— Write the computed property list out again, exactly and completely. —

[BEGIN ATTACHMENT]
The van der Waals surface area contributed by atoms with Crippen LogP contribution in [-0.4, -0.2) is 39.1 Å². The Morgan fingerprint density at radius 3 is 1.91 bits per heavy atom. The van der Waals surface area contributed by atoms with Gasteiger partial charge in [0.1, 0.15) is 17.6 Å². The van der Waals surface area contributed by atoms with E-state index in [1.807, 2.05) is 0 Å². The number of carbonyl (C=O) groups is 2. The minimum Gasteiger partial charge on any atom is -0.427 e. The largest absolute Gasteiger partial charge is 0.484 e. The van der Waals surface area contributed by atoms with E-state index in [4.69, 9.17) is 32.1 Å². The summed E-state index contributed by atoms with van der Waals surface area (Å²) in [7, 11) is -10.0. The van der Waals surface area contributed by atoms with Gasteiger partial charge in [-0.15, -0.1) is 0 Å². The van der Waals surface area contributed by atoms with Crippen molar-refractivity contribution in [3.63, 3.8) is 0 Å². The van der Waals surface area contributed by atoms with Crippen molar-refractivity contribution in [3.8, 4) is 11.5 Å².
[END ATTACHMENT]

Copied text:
The van der Waals surface area contributed by atoms with Crippen LogP contribution in [-0.4, -0.2) is 39.1 Å². The Morgan fingerprint density at radius 3 is 1.91 bits per heavy atom. The van der Waals surface area contributed by atoms with Gasteiger partial charge in [0.1, 0.15) is 17.6 Å². The van der Waals surface area contributed by atoms with E-state index in [1.807, 2.05) is 0 Å². The number of carbonyl (C=O) groups is 2. The minimum Gasteiger partial charge on any atom is -0.427 e. The largest absolute Gasteiger partial charge is 0.484 e. The van der Waals surface area contributed by atoms with E-state index in [4.69, 9.17) is 32.1 Å². The summed E-state index contributed by atoms with van der Waals surface area (Å²) in [7, 11) is -10.0. The van der Waals surface area contributed by atoms with Gasteiger partial charge in [-0.15, -0.1) is 0 Å². The van der Waals surface area contributed by atoms with Crippen molar-refractivity contribution in [3.63, 3.8) is 0 Å². The van der Waals surface area contributed by atoms with Crippen molar-refractivity contribution in [3.8, 4) is 11.5 Å².